Infectious and non infectious diseases

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Infectious and non infectious diseases

  1. 1. A Presentation by Yasmine Biady
  2. 2. Symptoms Symptoms can very from: Itchy, dry, red, scaly, or irritated skin, Yellow, thickened and brittle nails, to red ring-shaped rashes sometimes filled with puss with dry and scaly or moist, raised and crusty boarders, temporary bald patches, red swollen spots, red cracked peeling skin, skin lesions, and allergic reactions.
  3. 3. • Incidence Young children are particularly susceptible to Ringworm. However all ages are susceptible to infection. In countries such as Australia, UK and USA the incidence of ringworm has been estimated to be about 3% of the population, increasing up to 5% in the elderly, Some subgroups such as miners, servicemen and sportsmen etc. have an incidence of up to 20% due to the use of communal showers and changing rooms. • •
  4. 4. Diabetes (Type 1 & Type 2)
  5. 5. Cause and transmission Type 1 diabetes ( AKA Insulin dependant diabetes, juvenile diabetes ): Occurs when the pancreas gland no longer produces the insulin needed One of the most common chronic childhood diseases in developed nations (10-15% of all cases of diabetes) Is not caused by lifestyle factors • • • The cells inside the pancreas that make insulin have been destroyed, so the pancreas is unable to make insulin. It is thought to be caused by a combination of genetic and environmental influences, and is not communicable.
  6. 6. Cause and transmission Type 2 diabetes (non-insulin dependant, adult on-set diabetes): Occurs when the pancreas is not producing enough insulin and the insulin is not working effectively Is the most common type of all diabetes cases (85 - 90%) Risk factors include family history, ethnic background and being overweight Caused by Lifestyle factors such as unhealthy eating and lack of physical activity, older age, obesity, family history of diabetes, impaired glucose tolerance, physical inactivity, and even race/ethnicity • • • •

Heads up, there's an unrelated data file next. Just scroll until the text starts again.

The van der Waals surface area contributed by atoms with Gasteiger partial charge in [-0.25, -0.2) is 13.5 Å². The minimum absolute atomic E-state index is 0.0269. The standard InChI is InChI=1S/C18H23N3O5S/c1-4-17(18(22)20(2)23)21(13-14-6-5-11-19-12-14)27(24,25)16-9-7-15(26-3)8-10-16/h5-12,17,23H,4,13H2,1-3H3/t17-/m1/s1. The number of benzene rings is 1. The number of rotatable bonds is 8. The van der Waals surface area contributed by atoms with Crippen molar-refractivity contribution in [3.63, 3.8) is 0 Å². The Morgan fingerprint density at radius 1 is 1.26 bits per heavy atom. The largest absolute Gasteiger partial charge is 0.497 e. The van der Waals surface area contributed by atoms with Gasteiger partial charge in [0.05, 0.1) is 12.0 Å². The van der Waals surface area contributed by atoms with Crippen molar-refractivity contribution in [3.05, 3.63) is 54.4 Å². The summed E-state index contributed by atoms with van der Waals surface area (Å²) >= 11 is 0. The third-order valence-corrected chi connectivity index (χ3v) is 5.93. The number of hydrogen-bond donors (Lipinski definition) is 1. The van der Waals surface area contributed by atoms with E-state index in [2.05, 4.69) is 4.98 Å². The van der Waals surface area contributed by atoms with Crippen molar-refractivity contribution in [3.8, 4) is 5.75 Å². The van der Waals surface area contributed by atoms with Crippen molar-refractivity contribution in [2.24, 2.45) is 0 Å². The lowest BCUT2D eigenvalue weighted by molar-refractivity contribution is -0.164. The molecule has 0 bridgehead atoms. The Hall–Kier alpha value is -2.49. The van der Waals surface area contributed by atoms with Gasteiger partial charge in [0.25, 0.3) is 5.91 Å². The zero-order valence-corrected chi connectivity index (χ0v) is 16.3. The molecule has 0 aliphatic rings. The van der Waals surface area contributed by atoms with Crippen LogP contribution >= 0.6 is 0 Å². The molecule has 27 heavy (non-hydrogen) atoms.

7. 7. Prevention Type 1 Diabetes: Generally Type 1 Diabetes Cannot be prevented- However through receiving low doses of insulin, you can delay its arrival if you know for a fact that you will catch the disease.
  8. 8. Prevention Type 2 Diabetes: Can be prevented through: Following a healthy lifestyle- this includes regular physical activity, making healthy food choices, and not putting on a lot of weight, especially if there is a chance of having a pre-diabetic condition. A more advanced option is genetically – If you know that genetically tour family has a history of diabetes there is a procedure that envolves replacing the faulty (diabetic) genes with normal ones
  9. 9. • • • • • Ringworm Resources Book: Human diseases and conditions Neil Izenburg, M.D Steven A. Dowshen, M.D. Book: Human diseases Elizabeth Sakker, Catherine Odium and robert Garner Website: http://www.mycology.adelaide.edu.au/Mycose s/Cutaneous/Dermatophytosis/ Website: http://ideas.health.vic.gov.au/bluebook/ringw orm-info.asp Website: http://www.betterhealth.vic.gov.au/bhcv2/bhc articles.nsf/pages/Tinea
  10. 10. Diabetes Resources • • • Book: Diabetes by Justin Healey issues in society volume 250 Encyclopaedia: Diabetes by Judith peacock perspectives on Disease and illness Website: http://www.cdc.gov/diabetes/pubs/reportcard/di abetes-incidence.htm Website: http://www.aihw.gov.au/diabetesindicators/incidence/ Website: https://www.google.com.au/search?sourceid=chr ome&ie=UTF8&q=type+1+diabetes+treatment&surl=1 • •

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